Abstract: This paper will focus on knowledge related to brain metastases from endometrial carcinoma. To date, 115 cases were documented in the literature with an incidence of 0.6% among endometrial carcinoma patients. The endometrial carcinoma was usually an advanced-stage and high-grade tumor. In most patients (~90%), brain metastasis was detected after diagnosis of endometrial carcinoma with a median interval from diagnosis of endometrial carcinoma to diagnosis of brain metastases of 17 months. Brain metastasis from endometrial carcinoma was either an isolated disease limited to the brain only (~50%) or part of a disseminated disease involving also other parts of the body (~50%). Most often, brain metastasis from endometrial carcinoma affected the cerebrum (~75%) and was solitary (~60%). The median survival after diagnosis of brain metastases from endometrial carcinoma was 5 months; however, a significantly better survival was achieved with multimodal therapy including surgical resection or stereotactic radiosurgery followed by whole brain radiotherapy (WBRT) and/or chemotherapy compared to WBRT alone. It is suggested that brain imaging studies should be considered in the routine follow up of patients with endometrial carcinoma and that the search for a primary source in females with brain metastases of unknown primary should include endometrial biopsy. 1. Introduction The brain, along with the bone, liver, and lung, is one of the most common sites of metastases with about 170,000 patients newly diagnosed with brain metastases each year in USA, a figure which is 10-fold higher than that of patients newly diagnosed with primary brain malignancy [1–3]. Common sources of brain metastases are lung, breast, renal, and colorectal carcinoma and malignant melanoma; it has been estimated that about 15% of patients with these cancers develop brain metastases in the course of their disease [1, 3–5]. Female genital tract cancers, however, are considered “neurophobic” since brain metastases from female genital tract cancers, apart from choriocarcinoma, are rare and usually develop as part of a widespread disseminated disease. The primary mechanism of metastatic spread from genital tract cancers to the brain is by the hematogenous rout. Detached tumor cells are carried from the genital tract by the blood stream through the inferior vena cava, right atrium, right ventricle, pulmonary artery, lungs, pulmonary veins, left atrium, left ventricle, and aorta to the brain [6]. It has been speculated that tumor cells from the genital tract may also travel to the brain via the Batson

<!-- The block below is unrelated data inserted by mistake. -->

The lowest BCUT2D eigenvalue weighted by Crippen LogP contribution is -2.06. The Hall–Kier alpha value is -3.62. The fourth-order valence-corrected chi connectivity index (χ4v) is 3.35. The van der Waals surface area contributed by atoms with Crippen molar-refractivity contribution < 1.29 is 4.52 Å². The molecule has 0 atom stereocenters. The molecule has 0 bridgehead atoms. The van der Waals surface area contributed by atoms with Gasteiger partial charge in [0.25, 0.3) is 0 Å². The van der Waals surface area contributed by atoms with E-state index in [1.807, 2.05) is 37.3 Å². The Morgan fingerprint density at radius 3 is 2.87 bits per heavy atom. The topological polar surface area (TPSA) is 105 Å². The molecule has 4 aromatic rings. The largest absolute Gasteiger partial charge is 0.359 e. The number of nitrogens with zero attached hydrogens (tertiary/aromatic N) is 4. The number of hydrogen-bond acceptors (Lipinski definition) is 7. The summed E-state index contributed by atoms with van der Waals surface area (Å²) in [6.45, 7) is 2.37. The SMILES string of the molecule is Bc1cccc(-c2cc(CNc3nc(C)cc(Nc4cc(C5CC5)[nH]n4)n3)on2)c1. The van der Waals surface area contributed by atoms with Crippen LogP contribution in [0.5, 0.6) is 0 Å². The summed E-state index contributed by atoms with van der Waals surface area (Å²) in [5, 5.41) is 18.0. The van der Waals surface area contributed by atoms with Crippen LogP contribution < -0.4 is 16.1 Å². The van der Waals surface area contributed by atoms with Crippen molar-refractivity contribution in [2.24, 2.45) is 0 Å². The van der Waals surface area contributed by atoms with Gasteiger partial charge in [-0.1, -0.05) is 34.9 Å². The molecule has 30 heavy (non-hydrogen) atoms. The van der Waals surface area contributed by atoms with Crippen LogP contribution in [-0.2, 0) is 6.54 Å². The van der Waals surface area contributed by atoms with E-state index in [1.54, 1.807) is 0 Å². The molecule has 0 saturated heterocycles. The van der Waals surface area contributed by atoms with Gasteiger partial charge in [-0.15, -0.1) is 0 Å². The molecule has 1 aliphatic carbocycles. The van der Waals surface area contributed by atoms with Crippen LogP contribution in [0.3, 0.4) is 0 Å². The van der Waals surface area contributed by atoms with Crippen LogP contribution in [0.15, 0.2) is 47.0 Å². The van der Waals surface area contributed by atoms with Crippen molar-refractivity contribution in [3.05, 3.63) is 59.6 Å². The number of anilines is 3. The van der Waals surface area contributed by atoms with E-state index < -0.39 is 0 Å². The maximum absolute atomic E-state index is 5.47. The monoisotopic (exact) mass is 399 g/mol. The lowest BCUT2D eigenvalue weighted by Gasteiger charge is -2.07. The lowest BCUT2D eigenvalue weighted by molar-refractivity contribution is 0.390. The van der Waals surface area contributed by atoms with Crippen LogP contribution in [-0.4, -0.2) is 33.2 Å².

Genetics of Endometrial Cancers  [PDF]